For me, skiing has always been a means of getting from A to B. (Liam Harrap/Revelstoke Review)

Liam’s Lowdown: Why I ski

It’s what makes me me

There are moments in life we never forget. That first kiss, first date, first beer and in this case first ski. These may be the moments that shape our lives and define who we are. They provide character and depth.

Some firsts are more memorable than others. While I cannot recall the first sourdough bread I baked, I remember the first time I skied. It was a beginning that eventually led to who I am today.

It was at the Bald Hill in Jasper National Park. I was five and my dad got mad at me because I was slow and had trouble going uphill. Apparently I found the 20 km death march tiring – surprising isn’t it?

I’ve never been a frequent resort skier. This is the first year I’ve had a ski pass since I was six-years-old and my sister worked at the local ski hill, before she moved to the desert, never wanting to see snow again. I’ve always preferred skiing off-piste. It’s more of an adventure with a touch of the unknown.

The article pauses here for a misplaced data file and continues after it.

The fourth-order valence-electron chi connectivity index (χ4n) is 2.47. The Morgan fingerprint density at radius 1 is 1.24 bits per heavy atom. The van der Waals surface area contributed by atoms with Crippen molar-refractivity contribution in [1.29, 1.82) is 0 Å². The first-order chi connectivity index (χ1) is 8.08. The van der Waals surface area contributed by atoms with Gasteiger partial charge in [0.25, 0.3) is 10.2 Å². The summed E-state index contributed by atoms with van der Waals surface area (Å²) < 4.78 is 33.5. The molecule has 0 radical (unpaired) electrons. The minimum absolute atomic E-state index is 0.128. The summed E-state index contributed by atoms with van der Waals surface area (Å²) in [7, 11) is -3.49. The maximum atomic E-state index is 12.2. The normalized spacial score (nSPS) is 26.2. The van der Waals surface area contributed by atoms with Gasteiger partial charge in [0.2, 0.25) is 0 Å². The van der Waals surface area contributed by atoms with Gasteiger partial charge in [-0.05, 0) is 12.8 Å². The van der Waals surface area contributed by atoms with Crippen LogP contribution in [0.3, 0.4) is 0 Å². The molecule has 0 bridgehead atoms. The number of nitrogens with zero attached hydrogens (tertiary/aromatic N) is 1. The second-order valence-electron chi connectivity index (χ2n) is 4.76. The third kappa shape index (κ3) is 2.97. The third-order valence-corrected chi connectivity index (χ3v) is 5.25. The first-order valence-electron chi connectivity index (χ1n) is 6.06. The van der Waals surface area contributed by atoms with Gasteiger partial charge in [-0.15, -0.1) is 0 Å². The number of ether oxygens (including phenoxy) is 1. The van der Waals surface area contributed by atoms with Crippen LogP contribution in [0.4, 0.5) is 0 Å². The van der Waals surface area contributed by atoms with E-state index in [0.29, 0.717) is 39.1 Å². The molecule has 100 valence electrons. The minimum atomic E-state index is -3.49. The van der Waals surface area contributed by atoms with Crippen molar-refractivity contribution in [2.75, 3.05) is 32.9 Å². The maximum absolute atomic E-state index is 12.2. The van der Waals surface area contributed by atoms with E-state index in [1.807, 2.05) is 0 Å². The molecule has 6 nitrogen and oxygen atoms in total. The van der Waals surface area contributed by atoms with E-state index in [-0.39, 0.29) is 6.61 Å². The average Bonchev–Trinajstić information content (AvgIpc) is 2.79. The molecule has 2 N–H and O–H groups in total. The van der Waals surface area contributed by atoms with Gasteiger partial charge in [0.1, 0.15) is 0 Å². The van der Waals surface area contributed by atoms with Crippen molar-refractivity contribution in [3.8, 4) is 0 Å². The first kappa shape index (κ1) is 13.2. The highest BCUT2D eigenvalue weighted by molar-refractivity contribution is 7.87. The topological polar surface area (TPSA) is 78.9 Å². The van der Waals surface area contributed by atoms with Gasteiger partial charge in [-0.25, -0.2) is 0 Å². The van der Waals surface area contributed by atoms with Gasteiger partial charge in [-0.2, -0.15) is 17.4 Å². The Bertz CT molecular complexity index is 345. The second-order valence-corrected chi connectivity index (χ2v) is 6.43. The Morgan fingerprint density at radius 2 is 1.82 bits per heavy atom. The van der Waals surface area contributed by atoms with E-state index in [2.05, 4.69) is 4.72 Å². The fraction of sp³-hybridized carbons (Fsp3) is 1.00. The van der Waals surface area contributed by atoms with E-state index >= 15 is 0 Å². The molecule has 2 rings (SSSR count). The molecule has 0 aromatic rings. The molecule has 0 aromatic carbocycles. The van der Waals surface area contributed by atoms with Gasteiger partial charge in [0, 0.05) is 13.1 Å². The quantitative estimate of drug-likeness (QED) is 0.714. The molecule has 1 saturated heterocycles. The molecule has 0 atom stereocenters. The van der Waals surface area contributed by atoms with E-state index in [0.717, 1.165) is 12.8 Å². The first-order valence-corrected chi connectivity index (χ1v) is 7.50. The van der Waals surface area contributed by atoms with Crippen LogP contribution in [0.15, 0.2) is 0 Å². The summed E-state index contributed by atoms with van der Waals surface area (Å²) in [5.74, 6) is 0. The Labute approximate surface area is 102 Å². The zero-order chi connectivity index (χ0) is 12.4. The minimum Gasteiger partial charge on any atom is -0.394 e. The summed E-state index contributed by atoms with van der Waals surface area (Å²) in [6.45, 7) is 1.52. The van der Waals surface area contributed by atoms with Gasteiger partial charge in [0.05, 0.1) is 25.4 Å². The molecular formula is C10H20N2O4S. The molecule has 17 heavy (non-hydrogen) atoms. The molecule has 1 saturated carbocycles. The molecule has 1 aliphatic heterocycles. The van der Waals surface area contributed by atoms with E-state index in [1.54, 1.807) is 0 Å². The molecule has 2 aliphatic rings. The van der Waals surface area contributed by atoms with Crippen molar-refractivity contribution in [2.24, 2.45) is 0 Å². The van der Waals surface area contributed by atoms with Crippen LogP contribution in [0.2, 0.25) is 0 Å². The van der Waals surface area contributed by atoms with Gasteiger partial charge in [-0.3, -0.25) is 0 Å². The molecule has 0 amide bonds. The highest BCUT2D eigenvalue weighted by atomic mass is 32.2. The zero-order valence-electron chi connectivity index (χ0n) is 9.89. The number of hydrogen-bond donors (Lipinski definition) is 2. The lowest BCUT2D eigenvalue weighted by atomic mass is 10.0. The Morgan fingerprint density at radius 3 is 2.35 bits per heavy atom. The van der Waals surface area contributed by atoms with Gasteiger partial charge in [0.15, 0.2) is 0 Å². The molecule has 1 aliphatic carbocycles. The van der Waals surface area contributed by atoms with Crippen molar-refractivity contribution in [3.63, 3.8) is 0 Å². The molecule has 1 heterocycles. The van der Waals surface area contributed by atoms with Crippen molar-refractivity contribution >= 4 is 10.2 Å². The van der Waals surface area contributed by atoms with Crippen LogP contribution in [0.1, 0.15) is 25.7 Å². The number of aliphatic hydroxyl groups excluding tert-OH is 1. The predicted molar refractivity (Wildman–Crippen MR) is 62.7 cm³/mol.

Skiing can take you to some amazing places. (Liam Harrap/Revelstoke Review)

My dad and I would make our own ski trails up creeks to the alpine. Finding bowls and glades to ski and camp in, giving them memorable names like Pork Chop Hill and Secret Valley. During Christmas break, while most of my classmates were at home and eating turkey, we were cooking steaks over a fire, high-up in the mountains under northern lights and getting ready to ski a couple laps. Even if it was -40 degrees. When winter arrives, I know little else then a life of skiing.

I’ve always been drawn to mountains. The large skies of the prairies, although beautiful, are overwhelming. My grandmother came from the prairies. She didn’t like mountains. Or trees. She said they got in the way of the view. The view of what? She never specified. I guess it all depends on what you’re use to or what makes sense.

For me, skiing always made sense. I’ve never understood how people could snow shoe. I mean, what’s the point? Where’s the pay-off? Walking is for summer time.

Although I’ve skied most of my life, I’m not great. I have little form, grace, or style. I just point my skis downhill, hope for the best, and enjoy the ride. And if I fall, it isn’t the end of the world. It’s actually one of the better places to fall, as you’re surrounded by a fluffy white cushion. Sometime’s it’s even enjoyable.

In the end, I ski because I know little else. For me, it’s more than a hobby. It’s a lifestyle. It’s me.

Now I ask, what’s you?

 

Skiing can take you to some amazing places. (Liam Harrap/Revelstoke Review)

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